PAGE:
“For the immediate future—say at least the next three years—I want an annual increase in the number of community members who consistently work their own gardens or garden plots in community gardens, attend gardening and processing events at the program site and process their own produce for home consumption,” Loretta said. “For the longer-term future—say four to five years from now—the development of a plan to utilize Ursula’s Farm site (a farm donated back to the tribe) to raise livestock including pigs, maybe beef or buffalo, and chickens; an evaluation of the viability of the current orchard and existing fruit trees; and, the development of a business plan to implement an active farm.”

Joy’s vision includes ideas for getting all that the program produces into the hands of more community members. “We will distribute our food via programs in the community such as the elder dining program, build on our farmers market, and explore other distribution options such as the community grocery store and restaurant.”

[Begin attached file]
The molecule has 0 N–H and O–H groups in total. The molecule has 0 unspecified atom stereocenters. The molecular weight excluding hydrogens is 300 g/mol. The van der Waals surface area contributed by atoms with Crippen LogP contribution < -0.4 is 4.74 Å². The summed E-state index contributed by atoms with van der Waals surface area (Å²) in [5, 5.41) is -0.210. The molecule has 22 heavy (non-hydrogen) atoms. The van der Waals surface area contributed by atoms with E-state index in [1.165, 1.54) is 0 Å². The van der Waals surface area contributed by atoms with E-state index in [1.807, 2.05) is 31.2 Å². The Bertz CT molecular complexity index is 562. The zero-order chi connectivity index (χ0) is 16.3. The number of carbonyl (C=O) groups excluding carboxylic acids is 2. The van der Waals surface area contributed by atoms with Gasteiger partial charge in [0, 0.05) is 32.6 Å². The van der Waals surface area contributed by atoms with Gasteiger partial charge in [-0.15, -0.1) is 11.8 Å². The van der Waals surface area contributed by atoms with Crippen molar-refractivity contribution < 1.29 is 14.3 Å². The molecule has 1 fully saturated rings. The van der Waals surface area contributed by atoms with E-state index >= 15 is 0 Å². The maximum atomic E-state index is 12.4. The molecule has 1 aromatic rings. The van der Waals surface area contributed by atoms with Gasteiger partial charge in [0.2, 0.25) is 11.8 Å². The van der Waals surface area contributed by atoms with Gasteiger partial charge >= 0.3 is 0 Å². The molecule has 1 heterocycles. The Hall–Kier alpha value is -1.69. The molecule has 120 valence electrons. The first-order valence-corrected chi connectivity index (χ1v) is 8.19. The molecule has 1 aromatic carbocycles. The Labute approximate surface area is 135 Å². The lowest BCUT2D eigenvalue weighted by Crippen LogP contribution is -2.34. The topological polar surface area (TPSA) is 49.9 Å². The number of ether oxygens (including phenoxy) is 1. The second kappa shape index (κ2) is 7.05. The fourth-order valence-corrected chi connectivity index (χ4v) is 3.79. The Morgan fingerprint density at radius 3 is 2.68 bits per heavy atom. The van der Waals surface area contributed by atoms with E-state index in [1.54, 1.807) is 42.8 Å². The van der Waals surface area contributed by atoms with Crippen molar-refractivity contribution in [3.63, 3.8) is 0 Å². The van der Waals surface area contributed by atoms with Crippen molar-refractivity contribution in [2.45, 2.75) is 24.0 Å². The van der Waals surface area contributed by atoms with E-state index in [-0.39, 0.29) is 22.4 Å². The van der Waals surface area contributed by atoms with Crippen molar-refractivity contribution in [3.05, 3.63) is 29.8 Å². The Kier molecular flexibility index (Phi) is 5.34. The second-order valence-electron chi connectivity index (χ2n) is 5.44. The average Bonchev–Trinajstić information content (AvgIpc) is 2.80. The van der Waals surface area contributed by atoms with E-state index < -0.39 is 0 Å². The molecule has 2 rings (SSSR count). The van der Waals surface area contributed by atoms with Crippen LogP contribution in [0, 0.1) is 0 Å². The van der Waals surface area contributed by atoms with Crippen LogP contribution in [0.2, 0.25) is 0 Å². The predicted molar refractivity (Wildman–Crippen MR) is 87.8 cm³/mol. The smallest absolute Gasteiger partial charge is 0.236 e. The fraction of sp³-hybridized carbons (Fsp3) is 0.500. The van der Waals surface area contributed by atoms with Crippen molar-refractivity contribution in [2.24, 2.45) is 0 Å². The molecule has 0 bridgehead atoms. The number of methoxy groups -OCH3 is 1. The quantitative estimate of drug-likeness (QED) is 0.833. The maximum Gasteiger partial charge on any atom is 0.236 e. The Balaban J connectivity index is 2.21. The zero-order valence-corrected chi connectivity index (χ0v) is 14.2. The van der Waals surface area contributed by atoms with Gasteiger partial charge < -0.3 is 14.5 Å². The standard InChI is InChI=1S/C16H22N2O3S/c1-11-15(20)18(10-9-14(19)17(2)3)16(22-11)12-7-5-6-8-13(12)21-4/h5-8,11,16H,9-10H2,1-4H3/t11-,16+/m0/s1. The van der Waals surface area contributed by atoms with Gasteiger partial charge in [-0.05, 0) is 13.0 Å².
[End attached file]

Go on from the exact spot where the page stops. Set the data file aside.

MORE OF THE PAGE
“If the systems we rely on to feed and heal ourselves become compromised, we have what we need to take care of ourselves,” Joy added. “Ojibwe have always had this understanding and part of our job is to help people nourish and revive this part of themselves.”

Despite the impact of climate change on the Lake Superior region, traditional plants continue to grow in woodlands. “I see hope in that,” Loretta explained. “Hope that medicines that do not poison modern water systems or feed the industrial, financial complex, will continue to be available. Nevertheless, as the pressure on traditional plants increases, more people need to be more mindful of their impact on their environment. Growing our own plants and herbs is one way to address the added pressure.”

Clare Hintz runs Elsewhere Farm, a production perennial polyculture supporting winter and summer CSAs and other markets in northern Wisconsin. She serves on the MOSES Board of Directors and is editor-in-chief of the Journal of Sustainability Education.

From the March| April 2020 Issue